This informal CPD article, ‘Timber cladding: the weathering process and its implications for design’, was provided by Russwood, a UK supplier of high-quality, sustainable timber flooring, cladding, decking & interior cladding products.
Timber is a natural material which is experiencing consistent growth in its use within the architectural environment each year. However, core elements of its inherent cellular design are widely unknown; one of which being the weathering process. This educational article seeks to explain the weathering process of timber, before providing detailing solutions which would aid its architectural specification in regard to weathering.
What is weathering
When left uncoated, all species of timber will weather to a silver-grey colour over time. ‘Weathering’, or oxidisation, is caused by three intrinsic exposures: sunlight, rainfall and changes in moisture content. Wood is a hygroscopic material, which means it has an inborn characteristic of absorbing and releasing moisture from its surroundings. This process of expanding and contracting (moisture content rising and falling) from both the air and rainfall is a key element of the weathering process and is responsible for ‘cupping’ (or warping) in less stable, low-quality timber. Natural weathering does not affect the structural integrity or performance of timber, merely the appearance.
This visual element of the weathering process is the colour change from the timber species’ original tone to a grey, silvery tone. This occurs when sunlight’s UV rays break down the lignin in the surface wood cells. Depending upon the environment, this process can take from a few months to several years. The resulting weathered grey colour is an organic tone which is frequently the desired aesthetic for timber cladding. This is because it provides a neutral, balanced facade which can be combined with other building materials easily.
When the weathering process is understood both visually and scientifically, architects, specifiers, contractors and domestic builders can utilise this organic process and consider it as part of the overall project rationale. Depending on the aspect and structure of a building, timber cladding will always weather to a grey tone over time. The weathered grey tone can be pre-emptively selected as the ‘final’ finish of the facade and be left to weather in relation to the rest of the building. This was historically a more rustic design philosophy, but in recent years the muted grey tone of weathered timber cladding has become a more common and desired finish on contemporary projects.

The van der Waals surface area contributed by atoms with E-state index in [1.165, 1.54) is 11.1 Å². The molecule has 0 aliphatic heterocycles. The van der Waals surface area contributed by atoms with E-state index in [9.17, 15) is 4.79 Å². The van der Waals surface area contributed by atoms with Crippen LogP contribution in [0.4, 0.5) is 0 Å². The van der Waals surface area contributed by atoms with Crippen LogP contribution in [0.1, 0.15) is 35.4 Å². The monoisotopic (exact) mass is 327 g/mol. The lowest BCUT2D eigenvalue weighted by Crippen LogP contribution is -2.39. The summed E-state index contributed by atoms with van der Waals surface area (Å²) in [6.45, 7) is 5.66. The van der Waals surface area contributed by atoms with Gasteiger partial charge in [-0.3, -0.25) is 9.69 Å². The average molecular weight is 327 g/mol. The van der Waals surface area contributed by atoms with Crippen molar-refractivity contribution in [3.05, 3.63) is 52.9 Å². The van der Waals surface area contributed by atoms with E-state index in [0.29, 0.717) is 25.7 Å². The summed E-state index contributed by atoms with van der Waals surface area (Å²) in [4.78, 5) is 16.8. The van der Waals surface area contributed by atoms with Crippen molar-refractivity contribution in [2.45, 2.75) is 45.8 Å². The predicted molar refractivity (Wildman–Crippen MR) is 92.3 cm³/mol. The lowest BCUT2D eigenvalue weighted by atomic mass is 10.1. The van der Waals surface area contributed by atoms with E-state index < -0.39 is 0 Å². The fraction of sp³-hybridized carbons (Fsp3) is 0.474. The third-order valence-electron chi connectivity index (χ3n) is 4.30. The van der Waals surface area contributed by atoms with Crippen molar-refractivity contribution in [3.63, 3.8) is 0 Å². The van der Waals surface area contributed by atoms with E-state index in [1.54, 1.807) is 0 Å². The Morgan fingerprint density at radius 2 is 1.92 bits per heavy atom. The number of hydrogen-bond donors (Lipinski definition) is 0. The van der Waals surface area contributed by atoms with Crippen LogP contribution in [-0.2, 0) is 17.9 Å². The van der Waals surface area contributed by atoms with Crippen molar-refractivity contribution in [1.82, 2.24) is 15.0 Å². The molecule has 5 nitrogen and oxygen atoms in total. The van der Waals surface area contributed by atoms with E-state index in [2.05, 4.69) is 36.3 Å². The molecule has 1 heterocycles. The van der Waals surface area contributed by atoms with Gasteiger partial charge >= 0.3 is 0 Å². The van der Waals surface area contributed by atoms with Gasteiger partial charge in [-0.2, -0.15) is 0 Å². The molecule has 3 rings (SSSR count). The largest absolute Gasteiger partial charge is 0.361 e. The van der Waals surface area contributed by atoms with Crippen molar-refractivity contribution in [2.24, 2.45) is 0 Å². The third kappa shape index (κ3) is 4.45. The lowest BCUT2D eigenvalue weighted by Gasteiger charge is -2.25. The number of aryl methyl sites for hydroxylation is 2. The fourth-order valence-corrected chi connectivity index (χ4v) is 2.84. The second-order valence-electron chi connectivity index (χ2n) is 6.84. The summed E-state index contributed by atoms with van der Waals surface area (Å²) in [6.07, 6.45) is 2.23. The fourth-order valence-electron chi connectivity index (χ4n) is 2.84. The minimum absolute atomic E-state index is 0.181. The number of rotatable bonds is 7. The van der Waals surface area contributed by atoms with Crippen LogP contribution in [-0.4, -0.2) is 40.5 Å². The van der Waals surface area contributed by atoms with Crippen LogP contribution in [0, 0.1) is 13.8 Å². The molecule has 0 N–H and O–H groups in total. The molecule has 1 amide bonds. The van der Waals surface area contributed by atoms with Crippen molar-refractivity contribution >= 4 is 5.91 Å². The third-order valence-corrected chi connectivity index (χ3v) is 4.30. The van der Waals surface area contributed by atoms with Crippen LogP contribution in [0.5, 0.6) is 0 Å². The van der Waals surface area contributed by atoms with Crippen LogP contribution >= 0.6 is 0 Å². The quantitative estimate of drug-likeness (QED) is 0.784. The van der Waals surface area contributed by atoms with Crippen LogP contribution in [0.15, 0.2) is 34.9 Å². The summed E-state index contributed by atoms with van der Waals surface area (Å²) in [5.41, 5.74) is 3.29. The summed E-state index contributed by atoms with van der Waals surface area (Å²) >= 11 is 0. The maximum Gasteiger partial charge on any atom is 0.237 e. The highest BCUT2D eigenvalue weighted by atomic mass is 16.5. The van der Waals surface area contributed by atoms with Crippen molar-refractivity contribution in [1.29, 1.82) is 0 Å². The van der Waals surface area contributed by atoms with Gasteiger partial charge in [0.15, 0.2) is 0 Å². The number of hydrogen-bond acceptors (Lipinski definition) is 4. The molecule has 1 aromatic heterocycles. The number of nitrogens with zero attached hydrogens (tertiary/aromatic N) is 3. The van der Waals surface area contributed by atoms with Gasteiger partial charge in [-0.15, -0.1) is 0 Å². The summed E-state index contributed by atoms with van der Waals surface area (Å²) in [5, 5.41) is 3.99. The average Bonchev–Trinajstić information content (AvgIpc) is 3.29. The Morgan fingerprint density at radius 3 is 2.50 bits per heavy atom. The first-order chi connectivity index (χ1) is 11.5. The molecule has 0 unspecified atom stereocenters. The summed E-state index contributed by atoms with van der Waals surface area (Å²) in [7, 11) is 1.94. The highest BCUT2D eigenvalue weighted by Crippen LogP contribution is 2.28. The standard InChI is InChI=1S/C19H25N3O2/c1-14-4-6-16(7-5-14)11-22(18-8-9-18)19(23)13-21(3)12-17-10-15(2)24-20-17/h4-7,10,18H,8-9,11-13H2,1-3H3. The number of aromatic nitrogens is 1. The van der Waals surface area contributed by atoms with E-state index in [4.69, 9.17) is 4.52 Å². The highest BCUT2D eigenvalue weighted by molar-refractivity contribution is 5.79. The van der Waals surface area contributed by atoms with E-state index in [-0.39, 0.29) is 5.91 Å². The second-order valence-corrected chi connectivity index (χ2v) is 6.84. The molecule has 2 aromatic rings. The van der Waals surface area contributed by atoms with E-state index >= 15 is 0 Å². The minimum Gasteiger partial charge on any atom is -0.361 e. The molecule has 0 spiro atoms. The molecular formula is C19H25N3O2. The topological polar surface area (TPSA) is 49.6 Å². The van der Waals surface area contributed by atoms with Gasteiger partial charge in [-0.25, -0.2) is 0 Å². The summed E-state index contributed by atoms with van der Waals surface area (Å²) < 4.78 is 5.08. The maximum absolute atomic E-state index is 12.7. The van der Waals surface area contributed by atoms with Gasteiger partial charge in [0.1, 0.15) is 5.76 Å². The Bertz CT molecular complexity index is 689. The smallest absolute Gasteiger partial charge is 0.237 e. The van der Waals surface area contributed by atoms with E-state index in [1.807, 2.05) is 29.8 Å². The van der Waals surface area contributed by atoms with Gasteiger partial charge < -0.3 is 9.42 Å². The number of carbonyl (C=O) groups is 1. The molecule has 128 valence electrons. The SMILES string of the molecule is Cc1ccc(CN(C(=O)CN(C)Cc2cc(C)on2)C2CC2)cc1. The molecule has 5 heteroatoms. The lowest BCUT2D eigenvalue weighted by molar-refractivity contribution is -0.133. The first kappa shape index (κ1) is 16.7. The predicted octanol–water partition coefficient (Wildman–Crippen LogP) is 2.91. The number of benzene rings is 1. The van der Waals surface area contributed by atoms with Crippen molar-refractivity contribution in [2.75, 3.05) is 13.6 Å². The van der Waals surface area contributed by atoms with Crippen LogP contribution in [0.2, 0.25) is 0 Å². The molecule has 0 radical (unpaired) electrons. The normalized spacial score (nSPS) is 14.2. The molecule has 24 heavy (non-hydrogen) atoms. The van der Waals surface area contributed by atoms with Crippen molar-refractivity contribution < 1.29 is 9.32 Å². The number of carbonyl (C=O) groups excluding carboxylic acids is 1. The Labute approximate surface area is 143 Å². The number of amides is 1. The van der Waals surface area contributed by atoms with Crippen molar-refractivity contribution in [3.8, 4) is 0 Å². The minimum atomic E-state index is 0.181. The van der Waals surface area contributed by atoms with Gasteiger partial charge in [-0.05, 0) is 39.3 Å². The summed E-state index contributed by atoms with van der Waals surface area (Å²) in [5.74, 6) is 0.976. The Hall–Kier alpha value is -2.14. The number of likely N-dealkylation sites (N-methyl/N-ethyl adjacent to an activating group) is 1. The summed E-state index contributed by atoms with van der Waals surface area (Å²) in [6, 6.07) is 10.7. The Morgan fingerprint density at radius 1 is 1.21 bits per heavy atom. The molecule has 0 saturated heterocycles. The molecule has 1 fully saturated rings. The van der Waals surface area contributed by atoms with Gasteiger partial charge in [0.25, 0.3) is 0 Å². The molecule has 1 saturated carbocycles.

‘Differential weathering’ refers to weathering that occurs unevenly due to the aspectual and structural design of a building. South and West facing facades weather faster due to higher exposure to sunlight, with North and East facing facades weathering more slowly. This is further influenced by overhangs and soffits, which can produce further differential weathering. Regarding rainfall and moisture, areas of a building’s facade which are wetter or more prone to wind-driven rain weather much faster than drier areas.
These combined influences can create weathering that is uneven or even unsightly. There are also, however, treatments available that aim to delay weathering or minimise differential weathering. UV oils can be applied to timber cladding to maintain the initial wood tone for a longer period of time, and silicon-based coatings can be applied to produce a ‘consistently weathered’ finish.
The weather process of timber cladding is an unavoidable and beautiful process which is inherent to wood’s cellular design. To ensure the most consistent naturally weathered finish to timber cladding, the aspect, structure, overhangs and soffits of the building should be considered throughout the design process to aim for all facades to have as equal exposure as possible. If these considerations are met with negative design implications, there are coatings which can delay or accelerate the weathering process. However, all timber will weather to a grey tone over the course of its lifetime.
We hope you found this article helpful. For more information from Russwood, please visit their CPD Member Directory page. Alternatively, you can go to the CPD Industry Hubs for more articles, courses and events relevant to your Continuing Professional Development requirements.